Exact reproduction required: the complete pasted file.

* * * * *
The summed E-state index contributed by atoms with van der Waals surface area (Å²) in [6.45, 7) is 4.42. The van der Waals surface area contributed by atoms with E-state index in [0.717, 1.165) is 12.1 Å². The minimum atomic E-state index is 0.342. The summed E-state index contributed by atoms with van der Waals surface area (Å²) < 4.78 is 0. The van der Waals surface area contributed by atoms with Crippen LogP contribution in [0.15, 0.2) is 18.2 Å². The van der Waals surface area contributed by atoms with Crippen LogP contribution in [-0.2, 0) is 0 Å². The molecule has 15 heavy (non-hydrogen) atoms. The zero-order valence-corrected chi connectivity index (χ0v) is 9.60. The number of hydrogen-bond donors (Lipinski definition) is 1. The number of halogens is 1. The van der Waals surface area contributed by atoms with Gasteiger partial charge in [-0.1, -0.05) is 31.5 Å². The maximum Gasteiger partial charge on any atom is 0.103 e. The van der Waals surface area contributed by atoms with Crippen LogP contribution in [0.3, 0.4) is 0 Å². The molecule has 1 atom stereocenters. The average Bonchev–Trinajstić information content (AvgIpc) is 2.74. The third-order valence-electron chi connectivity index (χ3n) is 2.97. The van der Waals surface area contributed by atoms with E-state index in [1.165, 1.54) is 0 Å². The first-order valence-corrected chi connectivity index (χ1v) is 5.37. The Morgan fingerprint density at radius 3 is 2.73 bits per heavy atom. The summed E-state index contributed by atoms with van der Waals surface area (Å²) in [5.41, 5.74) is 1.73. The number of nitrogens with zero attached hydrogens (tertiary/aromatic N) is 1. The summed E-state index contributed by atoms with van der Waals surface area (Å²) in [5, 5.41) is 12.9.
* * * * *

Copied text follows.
The summed E-state index contributed by atoms with van der Waals surface area (Å²) in [6.45, 7) is 4.42. The van der Waals surface area contributed by atoms with E-state index in [0.717, 1.165) is 12.1 Å². The minimum atomic E-state index is 0.342. The summed E-state index contributed by atoms with van der Waals surface area (Å²) < 4.78 is 0. The van der Waals surface area contributed by atoms with Crippen LogP contribution in [0.15, 0.2) is 18.2 Å². The van der Waals surface area contributed by atoms with Crippen LogP contribution in [-0.2, 0) is 0 Å². The molecule has 15 heavy (non-hydrogen) atoms. The zero-order valence-corrected chi connectivity index (χ0v) is 9.60. The number of hydrogen-bond donors (Lipinski definition) is 1. The number of halogens is 1. The van der Waals surface area contributed by atoms with Gasteiger partial charge in [-0.1, -0.05) is 31.5 Å². The maximum Gasteiger partial charge on any atom is 0.103 e. The van der Waals surface area contributed by atoms with Crippen LogP contribution in [0.3, 0.4) is 0 Å². The molecule has 1 atom stereocenters. The average Bonchev–Trinajstić information content (AvgIpc) is 2.74. The third-order valence-electron chi connectivity index (χ3n) is 2.97. The van der Waals surface area contributed by atoms with E-state index in [1.165, 1.54) is 0 Å². The first-order valence-corrected chi connectivity index (χ1v) is 5.37. The Morgan fingerprint density at radius 3 is 2.73 bits per heavy atom. The summed E-state index contributed by atoms with van der Waals surface area (Å²) in [5.41, 5.74) is 1.73. The number of nitrogens with zero attached hydrogens (tertiary/aromatic N) is 1. The summed E-state index contributed by atoms with van der Waals surface area (Å²) in [5, 5.41) is 12.9.